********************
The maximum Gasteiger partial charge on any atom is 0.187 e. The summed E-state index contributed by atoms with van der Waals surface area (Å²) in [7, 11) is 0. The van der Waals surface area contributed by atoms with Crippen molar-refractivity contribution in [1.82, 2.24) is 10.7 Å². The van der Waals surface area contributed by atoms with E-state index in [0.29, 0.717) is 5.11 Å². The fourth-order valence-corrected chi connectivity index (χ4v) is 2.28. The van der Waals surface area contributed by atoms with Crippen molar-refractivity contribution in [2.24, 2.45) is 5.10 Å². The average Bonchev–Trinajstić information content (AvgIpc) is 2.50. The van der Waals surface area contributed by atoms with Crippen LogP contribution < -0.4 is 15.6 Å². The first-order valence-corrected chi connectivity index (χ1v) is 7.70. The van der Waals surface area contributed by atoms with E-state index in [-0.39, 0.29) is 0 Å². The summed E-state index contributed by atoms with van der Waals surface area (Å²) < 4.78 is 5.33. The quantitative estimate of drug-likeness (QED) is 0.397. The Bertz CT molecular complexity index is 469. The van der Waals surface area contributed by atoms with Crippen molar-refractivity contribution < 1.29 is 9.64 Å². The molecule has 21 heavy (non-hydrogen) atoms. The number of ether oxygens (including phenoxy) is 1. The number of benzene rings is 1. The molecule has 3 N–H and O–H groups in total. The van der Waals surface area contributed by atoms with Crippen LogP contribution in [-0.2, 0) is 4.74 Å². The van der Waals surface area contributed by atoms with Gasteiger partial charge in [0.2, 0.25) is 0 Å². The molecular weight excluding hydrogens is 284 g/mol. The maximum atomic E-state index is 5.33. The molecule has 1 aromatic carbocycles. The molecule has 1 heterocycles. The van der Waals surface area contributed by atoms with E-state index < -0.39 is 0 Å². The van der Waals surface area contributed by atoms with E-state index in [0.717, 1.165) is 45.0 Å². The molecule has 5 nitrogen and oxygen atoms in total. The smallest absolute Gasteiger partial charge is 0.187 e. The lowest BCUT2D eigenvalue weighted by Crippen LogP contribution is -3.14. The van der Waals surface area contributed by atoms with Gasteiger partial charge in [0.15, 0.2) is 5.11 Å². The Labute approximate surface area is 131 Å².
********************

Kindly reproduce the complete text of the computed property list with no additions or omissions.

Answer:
The maximum Gasteiger partial charge on any atom is 0.187 e. The summed E-state index contributed by atoms with van der Waals surface area (Å²) in [7, 11) is 0. The van der Waals surface area contributed by atoms with Crippen molar-refractivity contribution in [1.82, 2.24) is 10.7 Å². The van der Waals surface area contributed by atoms with E-state index in [0.29, 0.717) is 5.11 Å². The fourth-order valence-corrected chi connectivity index (χ4v) is 2.28. The van der Waals surface area contributed by atoms with Crippen molar-refractivity contribution in [2.24, 2.45) is 5.10 Å². The average Bonchev–Trinajstić information content (AvgIpc) is 2.50. The van der Waals surface area contributed by atoms with Crippen LogP contribution < -0.4 is 15.6 Å². The first-order valence-corrected chi connectivity index (χ1v) is 7.70. The van der Waals surface area contributed by atoms with E-state index in [-0.39, 0.29) is 0 Å². The summed E-state index contributed by atoms with van der Waals surface area (Å²) < 4.78 is 5.33. The quantitative estimate of drug-likeness (QED) is 0.397. The Bertz CT molecular complexity index is 469. The van der Waals surface area contributed by atoms with Crippen molar-refractivity contribution < 1.29 is 9.64 Å². The molecule has 21 heavy (non-hydrogen) atoms. The number of ether oxygens (including phenoxy) is 1. The number of benzene rings is 1. The molecule has 3 N–H and O–H groups in total. The van der Waals surface area contributed by atoms with Crippen LogP contribution in [-0.2, 0) is 4.74 Å². The van der Waals surface area contributed by atoms with Gasteiger partial charge in [0.2, 0.25) is 0 Å². The molecular weight excluding hydrogens is 284 g/mol. The maximum atomic E-state index is 5.33. The molecule has 1 aromatic carbocycles. The molecule has 1 heterocycles. The van der Waals surface area contributed by atoms with E-state index < -0.39 is 0 Å². The van der Waals surface area contributed by atoms with E-state index in [0.717, 1.165) is 45.0 Å². The molecule has 5 nitrogen and oxygen atoms in total. The smallest absolute Gasteiger partial charge is 0.187 e. The lowest BCUT2D eigenvalue weighted by Crippen LogP contribution is -3.14. The van der Waals surface area contributed by atoms with Gasteiger partial charge in [0.15, 0.2) is 5.11 Å². The Labute approximate surface area is 131 Å².